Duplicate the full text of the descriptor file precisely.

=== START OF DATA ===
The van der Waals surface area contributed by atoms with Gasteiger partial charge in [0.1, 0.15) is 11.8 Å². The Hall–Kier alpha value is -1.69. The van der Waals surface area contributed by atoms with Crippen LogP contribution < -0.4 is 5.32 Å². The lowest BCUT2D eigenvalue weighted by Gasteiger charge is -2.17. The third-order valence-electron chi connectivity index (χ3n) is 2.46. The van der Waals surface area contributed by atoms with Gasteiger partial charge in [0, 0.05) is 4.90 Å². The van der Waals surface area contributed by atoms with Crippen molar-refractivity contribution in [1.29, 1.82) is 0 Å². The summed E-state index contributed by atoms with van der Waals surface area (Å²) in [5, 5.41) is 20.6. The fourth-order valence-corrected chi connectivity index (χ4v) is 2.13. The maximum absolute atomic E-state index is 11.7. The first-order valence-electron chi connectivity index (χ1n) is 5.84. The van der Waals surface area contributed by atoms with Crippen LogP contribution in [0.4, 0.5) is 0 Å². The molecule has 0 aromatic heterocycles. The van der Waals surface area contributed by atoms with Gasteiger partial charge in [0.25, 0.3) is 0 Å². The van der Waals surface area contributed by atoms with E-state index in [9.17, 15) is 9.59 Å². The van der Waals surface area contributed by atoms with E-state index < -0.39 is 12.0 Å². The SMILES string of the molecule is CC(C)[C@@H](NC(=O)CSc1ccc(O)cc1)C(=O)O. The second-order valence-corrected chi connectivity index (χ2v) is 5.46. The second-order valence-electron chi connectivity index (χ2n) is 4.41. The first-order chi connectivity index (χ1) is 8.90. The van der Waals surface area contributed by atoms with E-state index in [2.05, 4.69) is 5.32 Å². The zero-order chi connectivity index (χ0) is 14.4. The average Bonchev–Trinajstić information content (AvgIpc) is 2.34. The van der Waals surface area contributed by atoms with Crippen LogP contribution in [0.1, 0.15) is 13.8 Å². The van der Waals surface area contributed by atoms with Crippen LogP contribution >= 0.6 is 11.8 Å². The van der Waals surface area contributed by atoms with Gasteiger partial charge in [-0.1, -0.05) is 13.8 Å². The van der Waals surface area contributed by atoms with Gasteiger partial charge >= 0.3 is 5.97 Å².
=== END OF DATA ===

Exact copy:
The van der Waals surface area contributed by atoms with Gasteiger partial charge in [0.1, 0.15) is 11.8 Å². The Hall–Kier alpha value is -1.69. The van der Waals surface area contributed by atoms with Crippen LogP contribution < -0.4 is 5.32 Å². The lowest BCUT2D eigenvalue weighted by Gasteiger charge is -2.17. The third-order valence-electron chi connectivity index (χ3n) is 2.46. The van der Waals surface area contributed by atoms with Gasteiger partial charge in [0, 0.05) is 4.90 Å². The van der Waals surface area contributed by atoms with Crippen molar-refractivity contribution in [1.29, 1.82) is 0 Å². The summed E-state index contributed by atoms with van der Waals surface area (Å²) in [5, 5.41) is 20.6. The fourth-order valence-corrected chi connectivity index (χ4v) is 2.13. The maximum absolute atomic E-state index is 11.7. The first-order valence-electron chi connectivity index (χ1n) is 5.84. The van der Waals surface area contributed by atoms with Crippen LogP contribution in [0.4, 0.5) is 0 Å². The molecule has 0 aromatic heterocycles. The van der Waals surface area contributed by atoms with Gasteiger partial charge in [0.25, 0.3) is 0 Å². The van der Waals surface area contributed by atoms with E-state index in [9.17, 15) is 9.59 Å². The van der Waals surface area contributed by atoms with E-state index < -0.39 is 12.0 Å². The SMILES string of the molecule is CC(C)[C@@H](NC(=O)CSc1ccc(O)cc1)C(=O)O. The second-order valence-corrected chi connectivity index (χ2v) is 5.46. The second-order valence-electron chi connectivity index (χ2n) is 4.41. The first-order chi connectivity index (χ1) is 8.90. The van der Waals surface area contributed by atoms with E-state index in [2.05, 4.69) is 5.32 Å². The zero-order chi connectivity index (χ0) is 14.4. The average Bonchev–Trinajstić information content (AvgIpc) is 2.34. The van der Waals surface area contributed by atoms with Crippen LogP contribution in [0.1, 0.15) is 13.8 Å². The van der Waals surface area contributed by atoms with Crippen LogP contribution >= 0.6 is 11.8 Å². The van der Waals surface area contributed by atoms with Gasteiger partial charge in [-0.1, -0.05) is 13.8 Å². The van der Waals surface area contributed by atoms with Gasteiger partial charge >= 0.3 is 5.97 Å².